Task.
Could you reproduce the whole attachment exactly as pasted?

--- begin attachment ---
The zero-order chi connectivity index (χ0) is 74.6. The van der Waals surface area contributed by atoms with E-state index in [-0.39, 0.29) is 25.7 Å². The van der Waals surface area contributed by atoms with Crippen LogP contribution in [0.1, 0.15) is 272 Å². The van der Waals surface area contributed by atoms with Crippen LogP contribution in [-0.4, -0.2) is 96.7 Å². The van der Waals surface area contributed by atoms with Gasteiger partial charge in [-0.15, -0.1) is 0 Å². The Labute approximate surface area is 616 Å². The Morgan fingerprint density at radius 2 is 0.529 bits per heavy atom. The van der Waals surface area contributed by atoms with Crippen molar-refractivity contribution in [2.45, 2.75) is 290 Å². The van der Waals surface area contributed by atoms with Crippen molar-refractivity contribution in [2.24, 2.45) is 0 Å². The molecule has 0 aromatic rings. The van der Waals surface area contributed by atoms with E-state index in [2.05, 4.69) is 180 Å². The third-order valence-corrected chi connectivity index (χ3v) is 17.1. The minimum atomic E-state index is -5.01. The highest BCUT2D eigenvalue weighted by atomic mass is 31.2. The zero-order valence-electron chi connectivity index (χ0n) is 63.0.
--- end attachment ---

The zero-order chi connectivity index (χ0) is 74.6. The van der Waals surface area contributed by atoms with E-state index in [-0.39, 0.29) is 25.7 Å². The van der Waals surface area contributed by atoms with Crippen LogP contribution in [0.1, 0.15) is 272 Å². The van der Waals surface area contributed by atoms with Crippen LogP contribution in [-0.4, -0.2) is 96.7 Å². The van der Waals surface area contributed by atoms with Gasteiger partial charge in [-0.15, -0.1) is 0 Å². The Labute approximate surface area is 616 Å². The Morgan fingerprint density at radius 2 is 0.529 bits per heavy atom. The van der Waals surface area contributed by atoms with Crippen molar-refractivity contribution in [2.45, 2.75) is 290 Å². The van der Waals surface area contributed by atoms with Crippen molar-refractivity contribution in [2.24, 2.45) is 0 Å². The molecule has 0 aromatic rings. The van der Waals surface area contributed by atoms with E-state index in [2.05, 4.69) is 180 Å². The third-order valence-corrected chi connectivity index (χ3v) is 17.1. The minimum atomic E-state index is -5.01. The highest BCUT2D eigenvalue weighted by atomic mass is 31.2. The zero-order valence-electron chi connectivity index (χ0n) is 63.0.